Endoscopic Diagnosis of Dysphagia Lusoria
Corresponding AuthorJeffrey Javidfar
Department of Surgery, Emory University School of Medicine, Atlanta, Georgia, USA
A B S T R A C T
Dysphagia Lusoria is a condition illustrated by difficulty in swallowing secondary to an aberrant right subclavian artery arising from the distal aortic arch and progressing posteriorly to the esophagus. The course of the artery forms a band that narrows the mid-esophagus. We present a case of a patient with a history of dysphagia and a presumed diagnosis of an esophageal stricture based on a barium swallow study. She was undergoing repeated balloon dilations of the “esophageal narrowing” without symptom relief. The patient sought a second opinion in thoracic surgery. A pulsatile band along the posterior esophagus was noted on endoscopy. Subsequently, a CT angiography confirmed the diagnosis of an aberrant right subclavian artery and surgical repair with a right subclavian and carotid bypass was performed. Afterwards, the patient’s dysphagia was still resolved, and at one year follow up the patient remained symptom free. In today’s age of frequent endoscopic intervention, uncommon etiologies for dysphagia should be considered in the differential diagnosis. If a pulsatile band along the mid-posterior esophagus is noted on endoscopy, an aberrant right subclavian artery should be in the differential. In this situation, surgical intervention and not an endoscopic procedure is the definitive treatment.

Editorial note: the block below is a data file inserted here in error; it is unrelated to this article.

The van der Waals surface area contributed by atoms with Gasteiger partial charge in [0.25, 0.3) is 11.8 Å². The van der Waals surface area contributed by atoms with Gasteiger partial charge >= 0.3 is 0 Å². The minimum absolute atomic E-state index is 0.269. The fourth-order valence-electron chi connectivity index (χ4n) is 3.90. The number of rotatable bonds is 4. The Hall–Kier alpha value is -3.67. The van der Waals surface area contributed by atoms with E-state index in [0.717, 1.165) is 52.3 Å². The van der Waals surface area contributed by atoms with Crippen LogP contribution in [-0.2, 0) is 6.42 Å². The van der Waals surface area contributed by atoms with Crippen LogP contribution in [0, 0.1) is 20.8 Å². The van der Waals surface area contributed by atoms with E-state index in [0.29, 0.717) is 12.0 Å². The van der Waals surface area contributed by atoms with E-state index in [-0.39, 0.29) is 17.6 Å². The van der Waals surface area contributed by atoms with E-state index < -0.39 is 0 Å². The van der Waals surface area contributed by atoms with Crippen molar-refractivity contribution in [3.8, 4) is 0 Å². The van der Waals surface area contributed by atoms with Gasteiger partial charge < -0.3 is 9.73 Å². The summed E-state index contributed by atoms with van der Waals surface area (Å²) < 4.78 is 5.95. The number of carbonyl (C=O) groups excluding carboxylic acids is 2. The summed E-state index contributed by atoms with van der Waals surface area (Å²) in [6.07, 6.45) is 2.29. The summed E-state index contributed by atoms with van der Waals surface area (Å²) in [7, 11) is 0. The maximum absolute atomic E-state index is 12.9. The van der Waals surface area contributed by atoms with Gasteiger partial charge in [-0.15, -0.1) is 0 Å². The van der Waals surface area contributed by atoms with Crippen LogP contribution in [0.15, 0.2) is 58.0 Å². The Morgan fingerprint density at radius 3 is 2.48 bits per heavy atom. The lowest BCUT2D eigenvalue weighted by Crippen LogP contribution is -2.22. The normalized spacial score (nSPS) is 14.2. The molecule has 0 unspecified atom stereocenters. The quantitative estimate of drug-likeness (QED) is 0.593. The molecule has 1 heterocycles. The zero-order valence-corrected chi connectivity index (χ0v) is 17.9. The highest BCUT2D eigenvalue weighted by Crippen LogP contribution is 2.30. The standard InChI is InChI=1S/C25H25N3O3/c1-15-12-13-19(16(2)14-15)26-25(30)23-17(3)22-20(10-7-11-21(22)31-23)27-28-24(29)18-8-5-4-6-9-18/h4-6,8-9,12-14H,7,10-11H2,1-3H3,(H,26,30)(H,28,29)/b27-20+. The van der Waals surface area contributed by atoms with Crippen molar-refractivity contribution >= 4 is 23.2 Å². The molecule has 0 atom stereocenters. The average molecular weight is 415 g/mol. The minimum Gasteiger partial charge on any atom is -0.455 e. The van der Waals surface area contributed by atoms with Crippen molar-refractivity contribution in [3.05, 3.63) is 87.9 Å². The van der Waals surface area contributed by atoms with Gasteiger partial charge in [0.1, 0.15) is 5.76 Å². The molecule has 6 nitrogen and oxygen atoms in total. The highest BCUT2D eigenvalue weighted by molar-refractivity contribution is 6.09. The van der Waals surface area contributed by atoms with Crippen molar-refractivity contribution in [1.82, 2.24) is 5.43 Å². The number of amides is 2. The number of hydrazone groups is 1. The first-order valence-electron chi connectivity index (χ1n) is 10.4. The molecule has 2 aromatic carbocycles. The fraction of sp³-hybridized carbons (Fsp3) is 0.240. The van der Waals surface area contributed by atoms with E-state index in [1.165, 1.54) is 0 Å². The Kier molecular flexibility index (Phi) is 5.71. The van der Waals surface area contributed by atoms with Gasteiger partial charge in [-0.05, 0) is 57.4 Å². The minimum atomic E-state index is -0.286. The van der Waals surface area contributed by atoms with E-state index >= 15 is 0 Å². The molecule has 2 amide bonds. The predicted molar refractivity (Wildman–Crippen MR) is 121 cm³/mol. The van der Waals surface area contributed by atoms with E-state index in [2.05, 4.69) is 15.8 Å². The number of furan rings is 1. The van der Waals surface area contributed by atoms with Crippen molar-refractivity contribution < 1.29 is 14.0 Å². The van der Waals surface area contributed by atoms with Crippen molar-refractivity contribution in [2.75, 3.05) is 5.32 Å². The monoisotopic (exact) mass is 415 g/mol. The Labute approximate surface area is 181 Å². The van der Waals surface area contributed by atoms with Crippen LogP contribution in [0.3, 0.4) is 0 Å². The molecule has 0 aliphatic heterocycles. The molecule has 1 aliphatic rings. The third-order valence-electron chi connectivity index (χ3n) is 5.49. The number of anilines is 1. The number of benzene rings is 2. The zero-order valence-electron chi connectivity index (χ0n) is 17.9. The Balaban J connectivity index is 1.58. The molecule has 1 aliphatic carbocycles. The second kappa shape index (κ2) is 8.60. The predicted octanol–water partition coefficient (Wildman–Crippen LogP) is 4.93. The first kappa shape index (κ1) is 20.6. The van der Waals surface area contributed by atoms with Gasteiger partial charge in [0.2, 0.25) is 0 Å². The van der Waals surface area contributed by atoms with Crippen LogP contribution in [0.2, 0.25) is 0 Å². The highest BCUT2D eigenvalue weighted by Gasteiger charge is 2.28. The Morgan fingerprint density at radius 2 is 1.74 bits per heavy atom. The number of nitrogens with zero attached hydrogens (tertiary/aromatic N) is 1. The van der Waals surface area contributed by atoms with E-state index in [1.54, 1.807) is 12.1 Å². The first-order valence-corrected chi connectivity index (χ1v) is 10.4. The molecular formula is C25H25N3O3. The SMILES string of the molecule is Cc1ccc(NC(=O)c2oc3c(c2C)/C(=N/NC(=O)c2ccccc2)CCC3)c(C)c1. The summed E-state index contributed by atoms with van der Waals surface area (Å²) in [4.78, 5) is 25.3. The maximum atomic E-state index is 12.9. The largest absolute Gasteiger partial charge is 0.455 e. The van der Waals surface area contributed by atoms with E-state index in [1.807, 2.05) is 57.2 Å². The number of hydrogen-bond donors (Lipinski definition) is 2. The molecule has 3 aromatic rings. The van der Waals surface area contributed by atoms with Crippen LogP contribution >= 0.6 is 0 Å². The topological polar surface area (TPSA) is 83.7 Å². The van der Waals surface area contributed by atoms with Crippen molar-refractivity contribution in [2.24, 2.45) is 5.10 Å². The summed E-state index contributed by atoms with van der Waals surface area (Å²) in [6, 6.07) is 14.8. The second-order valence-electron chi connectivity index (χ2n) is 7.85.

Article TypeCase Report
Publication historyReceived: Mon 19, Jul 2021
Accepted: Mon 09, Aug 2021
Published: Thu 26, Aug 2021
Copyright© 2021 Jeffrey Javidfar. This is an open-access article distributed under the terms of the Creative Commons Attribution License, which permits unrestricted use, distribution, and reproduction in any medium, provided the original author and source are credited. Hosting by Science Repository. All rights reserved.